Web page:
It’s a shameful admission but I’ve taken to talking to myself, and my sons have caught me at it. No hallucinations accompany such speech, no imaginary friends or prime directives to “get the bastards.” I’ve always sung, whistled and hummed as forms of one-way expression, and as a writer I read my copy half-aloud, moving my lips to gauge the sound – a practice I often encourage young and inexperienced writers to adopt. I’ve tried to remain conscious of this newly observed behavior, and have concluded that the driver behind it is simple and entirely non-pathological: pleasure. Most often I’m repeating flavorful words. I suck on them the way some people suck on hard candy (on the cover of Blue Train, John Coltrane sucks pensively on a lollipop, not a reed). When a good word or phrase comes along, I savor it, reluctant to let it go. I’m greedy for word-satisfaction. I’ve never thought of words as exclusively utilitarian. That would be like watching a televised symphony with the sound turned off.
Eric Ormsby, a sybarite of sound, suggests in his essay “Poetry as Isotope: The Hidden Life of Words” (Facsimiles of Time, 2001): “Poetry is made up of words and words are sounds. Poetry is sound before it is anything else. This is easy to forget. Indeed, this little fact is more usually forgotten than remembered by poets themselves, and it is why much of our contemporary poetry is so unmemorable.” Who can imagine sucking the toothsome marrow from the lines of such poets as Robert Bly or Gary Snyder, whose words are oatmeal – possibly good for you, but appallingly flavorless. In his same essay, Ormsby rhapsodizes his medium:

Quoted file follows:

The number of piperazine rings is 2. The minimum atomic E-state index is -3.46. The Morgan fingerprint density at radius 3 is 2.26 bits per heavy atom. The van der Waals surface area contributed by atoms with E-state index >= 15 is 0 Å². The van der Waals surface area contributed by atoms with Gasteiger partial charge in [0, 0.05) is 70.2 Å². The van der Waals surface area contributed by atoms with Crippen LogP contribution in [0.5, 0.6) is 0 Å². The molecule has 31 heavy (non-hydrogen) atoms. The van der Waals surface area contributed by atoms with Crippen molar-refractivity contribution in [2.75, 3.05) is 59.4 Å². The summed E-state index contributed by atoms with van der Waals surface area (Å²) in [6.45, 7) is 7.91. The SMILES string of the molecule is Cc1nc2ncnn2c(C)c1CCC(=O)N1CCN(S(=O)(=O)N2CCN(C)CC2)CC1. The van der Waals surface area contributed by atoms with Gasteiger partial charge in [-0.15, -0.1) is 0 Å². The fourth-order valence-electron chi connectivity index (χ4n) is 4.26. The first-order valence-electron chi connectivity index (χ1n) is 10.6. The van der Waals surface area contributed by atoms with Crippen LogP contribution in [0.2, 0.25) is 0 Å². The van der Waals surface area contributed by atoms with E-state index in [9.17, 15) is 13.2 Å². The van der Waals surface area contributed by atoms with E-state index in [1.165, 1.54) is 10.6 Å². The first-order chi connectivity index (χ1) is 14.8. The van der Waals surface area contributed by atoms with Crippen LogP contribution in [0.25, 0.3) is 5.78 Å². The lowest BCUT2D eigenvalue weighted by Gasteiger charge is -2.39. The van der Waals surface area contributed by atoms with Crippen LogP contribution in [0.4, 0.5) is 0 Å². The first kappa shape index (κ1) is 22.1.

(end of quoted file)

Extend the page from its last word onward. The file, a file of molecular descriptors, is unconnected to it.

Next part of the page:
“In poetry the immediate pleasure is physical. Recurrence, repetition, pattern, design, account for much of the pleasure we receive from poetry; these returning patterns correspond to something in ourselves, to something in nature. They correspond to the rhythm of things. They echo the beat of our hearts, the pulse in our throats, the cadence of our breath. They reflect larger sequences of recurrence: the alternations of night and day, the succession of the seasons, the elemental speech of natural processes; the voices of rivers or of oceans; the various dialects of the winds; the articulated and recurrent cries of birds.”
The other day my fifteen-year-old son, who plays trombone, asked me the origin of gig in the context of jazz. The OED is disappointingly blunt: “Origin unknown.” Its first citation dates from 1926, in Melody Maker, but like Topsy, the word seems to have jes’ grew. Over the next day I would find myself experimentally repeating the mysterious little monosyllable, a word at once moist and nugget-like, a juicy stone. For a while I couldn’t squeeze enough pleasure from it. Then I spit it out like a watermelon seed. Shakespeare turned solitary talk into sublime expression – the soliloquy: “Words, words, words.”